PRINCETON, N.J. (Jan. 14)—The bitter 2½-year strike at the Bridgestone/Firestone Inc. plant in Decatur, Ill., translated into the tire quality problems that led to millions of tires being recalled and 271 motorists dead, two Princeton University economists have concluded. A study of the available data shows a "significantly higher" rate of tread separations and consumer complaints in Firestone tires made at Decatur during the strike than at other times, according to Alan B. Krueger and Alexandre Mas in their paper issued Jan. 9. "We doubt that's the case at all," a Bridgestone/Firestone spokeswoman said about the economists' conclusions, adding that the tire maker's own analysis "took into account a number of variables and factors which we don't believe could be present in the research conducted by Princeton."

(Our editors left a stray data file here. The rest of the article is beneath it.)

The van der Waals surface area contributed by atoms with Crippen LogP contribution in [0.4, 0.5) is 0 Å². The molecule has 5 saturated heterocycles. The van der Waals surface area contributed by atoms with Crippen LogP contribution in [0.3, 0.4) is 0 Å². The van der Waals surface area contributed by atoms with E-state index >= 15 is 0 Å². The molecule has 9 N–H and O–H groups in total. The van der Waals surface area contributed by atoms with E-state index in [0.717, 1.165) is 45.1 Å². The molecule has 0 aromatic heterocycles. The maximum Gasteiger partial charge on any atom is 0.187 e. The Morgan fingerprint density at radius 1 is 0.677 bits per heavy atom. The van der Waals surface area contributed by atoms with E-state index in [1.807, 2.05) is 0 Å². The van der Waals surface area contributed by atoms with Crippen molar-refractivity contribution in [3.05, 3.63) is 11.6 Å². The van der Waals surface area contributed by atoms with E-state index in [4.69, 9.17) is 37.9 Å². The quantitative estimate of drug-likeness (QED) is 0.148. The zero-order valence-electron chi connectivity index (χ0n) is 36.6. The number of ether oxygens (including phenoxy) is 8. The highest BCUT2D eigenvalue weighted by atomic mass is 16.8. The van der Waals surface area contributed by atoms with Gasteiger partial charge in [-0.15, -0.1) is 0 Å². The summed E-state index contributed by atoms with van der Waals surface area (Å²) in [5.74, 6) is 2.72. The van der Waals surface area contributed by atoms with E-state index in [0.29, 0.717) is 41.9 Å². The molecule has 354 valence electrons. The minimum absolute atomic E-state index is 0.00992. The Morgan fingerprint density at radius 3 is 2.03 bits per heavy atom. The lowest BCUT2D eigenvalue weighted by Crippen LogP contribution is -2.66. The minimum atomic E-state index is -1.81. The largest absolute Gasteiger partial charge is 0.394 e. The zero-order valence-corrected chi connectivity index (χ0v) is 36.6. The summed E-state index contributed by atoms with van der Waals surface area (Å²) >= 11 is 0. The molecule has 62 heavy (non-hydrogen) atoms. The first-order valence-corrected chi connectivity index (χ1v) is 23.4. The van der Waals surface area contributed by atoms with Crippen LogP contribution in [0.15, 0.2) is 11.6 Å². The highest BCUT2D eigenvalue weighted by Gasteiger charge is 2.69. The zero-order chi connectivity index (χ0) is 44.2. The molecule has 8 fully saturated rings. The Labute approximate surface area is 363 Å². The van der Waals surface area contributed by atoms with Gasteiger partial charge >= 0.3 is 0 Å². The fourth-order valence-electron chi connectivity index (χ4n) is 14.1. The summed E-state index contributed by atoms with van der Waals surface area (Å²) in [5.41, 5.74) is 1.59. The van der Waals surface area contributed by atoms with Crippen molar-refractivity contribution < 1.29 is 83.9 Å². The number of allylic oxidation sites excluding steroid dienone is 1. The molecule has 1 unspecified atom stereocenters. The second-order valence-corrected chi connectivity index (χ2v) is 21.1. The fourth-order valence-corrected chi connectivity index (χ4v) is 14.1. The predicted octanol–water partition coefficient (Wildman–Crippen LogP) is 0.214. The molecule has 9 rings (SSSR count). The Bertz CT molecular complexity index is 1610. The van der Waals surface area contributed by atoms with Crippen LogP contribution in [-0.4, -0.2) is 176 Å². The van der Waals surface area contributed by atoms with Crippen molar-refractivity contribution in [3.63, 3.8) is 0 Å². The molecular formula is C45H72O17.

Princeton study links bad Firestone tires with Decatur strike
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